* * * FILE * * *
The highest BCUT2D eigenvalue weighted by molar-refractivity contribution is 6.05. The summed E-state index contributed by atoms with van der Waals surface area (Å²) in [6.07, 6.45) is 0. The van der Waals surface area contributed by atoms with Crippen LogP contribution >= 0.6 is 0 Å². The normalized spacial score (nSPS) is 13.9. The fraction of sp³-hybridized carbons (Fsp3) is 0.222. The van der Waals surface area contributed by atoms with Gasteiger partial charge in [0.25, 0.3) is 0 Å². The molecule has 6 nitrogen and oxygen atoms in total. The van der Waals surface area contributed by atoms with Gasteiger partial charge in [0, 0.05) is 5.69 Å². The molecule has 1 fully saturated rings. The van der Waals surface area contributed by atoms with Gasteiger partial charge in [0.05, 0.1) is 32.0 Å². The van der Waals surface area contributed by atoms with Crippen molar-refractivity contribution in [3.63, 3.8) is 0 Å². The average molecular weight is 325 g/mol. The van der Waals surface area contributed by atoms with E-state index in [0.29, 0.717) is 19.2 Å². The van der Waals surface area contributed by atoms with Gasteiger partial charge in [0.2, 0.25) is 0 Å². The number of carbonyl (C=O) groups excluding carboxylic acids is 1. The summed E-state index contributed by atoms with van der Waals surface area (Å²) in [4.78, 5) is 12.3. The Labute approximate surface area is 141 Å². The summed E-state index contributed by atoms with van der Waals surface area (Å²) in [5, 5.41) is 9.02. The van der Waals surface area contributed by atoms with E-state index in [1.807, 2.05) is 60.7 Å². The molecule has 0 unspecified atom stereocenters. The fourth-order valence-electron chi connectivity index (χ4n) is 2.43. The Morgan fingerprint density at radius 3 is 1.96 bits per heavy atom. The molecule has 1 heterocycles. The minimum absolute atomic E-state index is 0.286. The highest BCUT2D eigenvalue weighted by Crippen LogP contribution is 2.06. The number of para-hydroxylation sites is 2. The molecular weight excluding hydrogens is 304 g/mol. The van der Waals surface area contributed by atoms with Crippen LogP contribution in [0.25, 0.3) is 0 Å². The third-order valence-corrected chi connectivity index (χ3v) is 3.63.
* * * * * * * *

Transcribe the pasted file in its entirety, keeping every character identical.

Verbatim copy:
The highest BCUT2D eigenvalue weighted by molar-refractivity contribution is 6.05. The summed E-state index contributed by atoms with van der Waals surface area (Å²) in [6.07, 6.45) is 0. The van der Waals surface area contributed by atoms with Crippen LogP contribution >= 0.6 is 0 Å². The normalized spacial score (nSPS) is 13.9. The fraction of sp³-hybridized carbons (Fsp3) is 0.222. The van der Waals surface area contributed by atoms with Gasteiger partial charge in [0.25, 0.3) is 0 Å². The molecule has 6 nitrogen and oxygen atoms in total. The van der Waals surface area contributed by atoms with Gasteiger partial charge in [0, 0.05) is 5.69 Å². The molecule has 1 fully saturated rings. The van der Waals surface area contributed by atoms with Gasteiger partial charge in [0.05, 0.1) is 32.0 Å². The van der Waals surface area contributed by atoms with Crippen molar-refractivity contribution in [3.63, 3.8) is 0 Å². The average molecular weight is 325 g/mol. The van der Waals surface area contributed by atoms with E-state index in [0.29, 0.717) is 19.2 Å². The van der Waals surface area contributed by atoms with Gasteiger partial charge in [0.2, 0.25) is 0 Å². The number of carbonyl (C=O) groups excluding carboxylic acids is 1. The summed E-state index contributed by atoms with van der Waals surface area (Å²) in [4.78, 5) is 12.3. The Labute approximate surface area is 141 Å². The summed E-state index contributed by atoms with van der Waals surface area (Å²) in [5, 5.41) is 9.02. The van der Waals surface area contributed by atoms with E-state index in [1.807, 2.05) is 60.7 Å². The molecule has 0 unspecified atom stereocenters. The fourth-order valence-electron chi connectivity index (χ4n) is 2.43. The Morgan fingerprint density at radius 3 is 1.96 bits per heavy atom. The molecule has 1 heterocycles. The minimum absolute atomic E-state index is 0.286. The highest BCUT2D eigenvalue weighted by Crippen LogP contribution is 2.06. The number of para-hydroxylation sites is 2. The molecular weight excluding hydrogens is 304 g/mol. The van der Waals surface area contributed by atoms with Crippen LogP contribution in [0.25, 0.3) is 0 Å². The third-order valence-corrected chi connectivity index (χ3v) is 3.63.